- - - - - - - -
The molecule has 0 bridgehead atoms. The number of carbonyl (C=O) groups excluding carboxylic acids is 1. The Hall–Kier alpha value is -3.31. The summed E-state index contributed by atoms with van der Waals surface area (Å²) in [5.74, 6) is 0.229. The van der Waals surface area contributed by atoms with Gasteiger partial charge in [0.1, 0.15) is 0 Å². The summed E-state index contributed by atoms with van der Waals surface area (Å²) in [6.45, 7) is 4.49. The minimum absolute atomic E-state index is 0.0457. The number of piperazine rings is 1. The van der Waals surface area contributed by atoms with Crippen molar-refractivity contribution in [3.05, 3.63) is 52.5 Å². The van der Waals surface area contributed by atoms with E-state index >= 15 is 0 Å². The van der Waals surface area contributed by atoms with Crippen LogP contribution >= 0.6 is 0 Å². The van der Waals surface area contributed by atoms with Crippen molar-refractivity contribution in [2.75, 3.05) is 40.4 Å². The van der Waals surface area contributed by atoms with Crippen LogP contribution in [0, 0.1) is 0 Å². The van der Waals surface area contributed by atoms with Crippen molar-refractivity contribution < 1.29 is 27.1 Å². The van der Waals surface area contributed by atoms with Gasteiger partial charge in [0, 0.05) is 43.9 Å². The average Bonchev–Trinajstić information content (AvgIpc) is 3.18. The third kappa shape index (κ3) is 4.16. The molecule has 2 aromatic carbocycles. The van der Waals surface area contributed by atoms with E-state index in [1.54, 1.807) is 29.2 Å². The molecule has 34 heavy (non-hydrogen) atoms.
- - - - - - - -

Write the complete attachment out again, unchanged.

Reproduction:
The molecule has 0 bridgehead atoms. The number of carbonyl (C=O) groups excluding carboxylic acids is 1. The Hall–Kier alpha value is -3.31. The summed E-state index contributed by atoms with van der Waals surface area (Å²) in [5.74, 6) is 0.229. The van der Waals surface area contributed by atoms with Gasteiger partial charge in [0.1, 0.15) is 0 Å². The summed E-state index contributed by atoms with van der Waals surface area (Å²) in [6.45, 7) is 4.49. The minimum absolute atomic E-state index is 0.0457. The number of piperazine rings is 1. The van der Waals surface area contributed by atoms with Crippen molar-refractivity contribution in [3.05, 3.63) is 52.5 Å². The van der Waals surface area contributed by atoms with E-state index >= 15 is 0 Å². The van der Waals surface area contributed by atoms with Crippen LogP contribution >= 0.6 is 0 Å². The van der Waals surface area contributed by atoms with Crippen molar-refractivity contribution in [2.75, 3.05) is 40.4 Å². The van der Waals surface area contributed by atoms with Crippen LogP contribution in [0, 0.1) is 0 Å². The van der Waals surface area contributed by atoms with Crippen molar-refractivity contribution < 1.29 is 27.1 Å². The van der Waals surface area contributed by atoms with Gasteiger partial charge in [0, 0.05) is 43.9 Å². The average Bonchev–Trinajstić information content (AvgIpc) is 3.18. The third kappa shape index (κ3) is 4.16. The molecule has 2 aromatic carbocycles. The van der Waals surface area contributed by atoms with E-state index in [1.54, 1.807) is 29.2 Å². The molecule has 34 heavy (non-hydrogen) atoms.